Here’s a dilemma – the custody agreement says “primary physical custody to dad”, but mom has the child 9 out of 14 nights in every two week period. What should a court do when dad files for support, based upon the language in the agreement saying he has primary physical custody?
Although not directly on point, our Superior Court has held, in Riley v. Foley, 783 A.2d 807 (Pa.Super. 2001), that where an order provided that father was to have shared physical custody based upon certain conditions precedent, even where those conditions existed, if Father did not actually have the child in his custody, he was only entitled to a credit against his support obligation when the actual schedule went into effect. In Riley, the court order provided that father would have the ability to have a fifty percent (50%) custodial schedule with the children if he moved closer to the mother. Father moved, but Mother refused. After a hearing, custody was changed to an equally shared physical schedule.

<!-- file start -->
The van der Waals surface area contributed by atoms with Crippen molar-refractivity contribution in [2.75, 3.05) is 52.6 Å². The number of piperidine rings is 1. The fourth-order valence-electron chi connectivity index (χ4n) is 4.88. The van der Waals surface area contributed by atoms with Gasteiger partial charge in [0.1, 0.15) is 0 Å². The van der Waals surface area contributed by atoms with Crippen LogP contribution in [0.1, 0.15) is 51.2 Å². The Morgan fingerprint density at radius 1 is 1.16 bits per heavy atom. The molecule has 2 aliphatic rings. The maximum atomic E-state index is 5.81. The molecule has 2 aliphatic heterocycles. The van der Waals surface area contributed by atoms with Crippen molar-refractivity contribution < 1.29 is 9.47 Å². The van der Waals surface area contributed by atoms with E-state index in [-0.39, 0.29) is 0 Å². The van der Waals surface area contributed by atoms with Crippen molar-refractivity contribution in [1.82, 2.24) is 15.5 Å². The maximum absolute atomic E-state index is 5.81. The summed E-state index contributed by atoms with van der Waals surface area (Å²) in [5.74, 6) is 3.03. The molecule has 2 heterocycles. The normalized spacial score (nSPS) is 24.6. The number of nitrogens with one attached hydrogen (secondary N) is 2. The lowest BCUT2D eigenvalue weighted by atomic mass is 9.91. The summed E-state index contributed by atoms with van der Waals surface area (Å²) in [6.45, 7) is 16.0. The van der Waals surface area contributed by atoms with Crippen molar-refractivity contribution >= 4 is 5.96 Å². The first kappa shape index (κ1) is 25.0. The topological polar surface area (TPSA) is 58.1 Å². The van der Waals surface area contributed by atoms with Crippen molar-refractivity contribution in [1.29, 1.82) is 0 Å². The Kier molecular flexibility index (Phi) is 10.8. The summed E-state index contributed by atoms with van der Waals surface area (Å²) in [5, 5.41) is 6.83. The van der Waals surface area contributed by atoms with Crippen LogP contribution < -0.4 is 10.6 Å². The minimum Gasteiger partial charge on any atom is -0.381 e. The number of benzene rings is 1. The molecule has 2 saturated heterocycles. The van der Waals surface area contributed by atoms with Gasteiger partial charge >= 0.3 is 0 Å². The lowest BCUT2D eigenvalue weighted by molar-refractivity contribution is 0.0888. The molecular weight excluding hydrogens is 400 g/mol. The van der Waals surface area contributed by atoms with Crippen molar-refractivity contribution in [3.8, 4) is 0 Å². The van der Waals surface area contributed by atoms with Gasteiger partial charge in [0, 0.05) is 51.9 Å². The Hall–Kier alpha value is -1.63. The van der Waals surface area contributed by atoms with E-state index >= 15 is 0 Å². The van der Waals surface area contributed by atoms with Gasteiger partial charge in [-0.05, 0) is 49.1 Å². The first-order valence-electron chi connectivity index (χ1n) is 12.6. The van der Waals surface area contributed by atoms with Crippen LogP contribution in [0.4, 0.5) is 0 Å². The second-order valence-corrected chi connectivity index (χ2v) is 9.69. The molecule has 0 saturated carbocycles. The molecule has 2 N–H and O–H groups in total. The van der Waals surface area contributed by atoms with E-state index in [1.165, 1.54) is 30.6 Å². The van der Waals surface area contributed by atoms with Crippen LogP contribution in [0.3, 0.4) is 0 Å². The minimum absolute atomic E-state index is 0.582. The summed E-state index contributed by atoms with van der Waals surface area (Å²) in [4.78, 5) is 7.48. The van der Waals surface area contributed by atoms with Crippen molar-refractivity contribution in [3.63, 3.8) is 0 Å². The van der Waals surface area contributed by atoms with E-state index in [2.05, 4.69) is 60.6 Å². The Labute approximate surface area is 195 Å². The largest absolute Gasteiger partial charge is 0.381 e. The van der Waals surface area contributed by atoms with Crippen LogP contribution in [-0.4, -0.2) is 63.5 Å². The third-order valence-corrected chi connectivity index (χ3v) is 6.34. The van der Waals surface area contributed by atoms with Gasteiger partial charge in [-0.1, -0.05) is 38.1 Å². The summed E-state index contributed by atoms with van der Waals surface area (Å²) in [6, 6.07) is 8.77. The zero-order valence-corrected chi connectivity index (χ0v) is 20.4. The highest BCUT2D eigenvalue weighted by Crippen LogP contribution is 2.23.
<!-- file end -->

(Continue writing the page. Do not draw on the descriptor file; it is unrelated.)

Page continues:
However, in calculating support, the trial court order gave father a credit from the date the condition precedent was fulfilled, i.e. the date he moved closer to the mother. However, on appeal, the Superior Court reversed, noting that actual shared custody must occur for the credit to be given to the father.
Interesting that basically mother’s contempt in Riley made her some money. Based upon this case, In our example, mom should receive support notwithstanding the “primary physical custody” language in the agreement. But will she?!